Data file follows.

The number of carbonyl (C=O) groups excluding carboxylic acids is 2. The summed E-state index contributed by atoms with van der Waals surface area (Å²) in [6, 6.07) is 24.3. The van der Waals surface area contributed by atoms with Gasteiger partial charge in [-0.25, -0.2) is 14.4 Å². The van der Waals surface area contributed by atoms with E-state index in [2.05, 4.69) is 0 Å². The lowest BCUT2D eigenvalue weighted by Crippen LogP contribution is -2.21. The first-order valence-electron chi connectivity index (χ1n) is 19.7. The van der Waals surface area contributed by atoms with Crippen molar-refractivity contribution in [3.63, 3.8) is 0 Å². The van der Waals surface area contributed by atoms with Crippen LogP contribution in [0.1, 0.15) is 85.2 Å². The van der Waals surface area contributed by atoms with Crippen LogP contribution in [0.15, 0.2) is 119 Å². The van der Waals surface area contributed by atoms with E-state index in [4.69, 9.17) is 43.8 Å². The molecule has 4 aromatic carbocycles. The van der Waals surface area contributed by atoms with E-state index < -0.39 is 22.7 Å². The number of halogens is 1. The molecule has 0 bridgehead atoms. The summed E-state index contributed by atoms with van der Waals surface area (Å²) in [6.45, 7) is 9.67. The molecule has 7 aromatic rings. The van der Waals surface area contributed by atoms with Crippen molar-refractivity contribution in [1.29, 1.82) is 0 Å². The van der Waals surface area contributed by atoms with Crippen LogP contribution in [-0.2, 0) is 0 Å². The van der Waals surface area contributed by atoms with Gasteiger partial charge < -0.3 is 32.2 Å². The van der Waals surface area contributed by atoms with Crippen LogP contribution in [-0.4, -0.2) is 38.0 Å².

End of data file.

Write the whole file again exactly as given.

The number of carbonyl (C=O) groups excluding carboxylic acids is 2. The summed E-state index contributed by atoms with van der Waals surface area (Å²) in [6, 6.07) is 24.3. The van der Waals surface area contributed by atoms with Gasteiger partial charge in [-0.25, -0.2) is 14.4 Å². The van der Waals surface area contributed by atoms with E-state index in [2.05, 4.69) is 0 Å². The lowest BCUT2D eigenvalue weighted by Crippen LogP contribution is -2.21. The first-order valence-electron chi connectivity index (χ1n) is 19.7. The van der Waals surface area contributed by atoms with Crippen molar-refractivity contribution in [3.63, 3.8) is 0 Å². The van der Waals surface area contributed by atoms with Crippen LogP contribution in [0.1, 0.15) is 85.2 Å². The van der Waals surface area contributed by atoms with Crippen LogP contribution in [0.15, 0.2) is 119 Å². The van der Waals surface area contributed by atoms with E-state index in [4.69, 9.17) is 43.8 Å². The molecule has 4 aromatic carbocycles. The van der Waals surface area contributed by atoms with E-state index < -0.39 is 22.7 Å². The number of halogens is 1. The molecule has 0 bridgehead atoms. The summed E-state index contributed by atoms with van der Waals surface area (Å²) in [6.45, 7) is 9.67. The molecule has 7 aromatic rings. The van der Waals surface area contributed by atoms with Crippen molar-refractivity contribution in [1.29, 1.82) is 0 Å². The van der Waals surface area contributed by atoms with Crippen LogP contribution in [-0.2, 0) is 0 Å². The van der Waals surface area contributed by atoms with Gasteiger partial charge < -0.3 is 32.2 Å². The van der Waals surface area contributed by atoms with Crippen LogP contribution in [-0.4, -0.2) is 38.0 Å².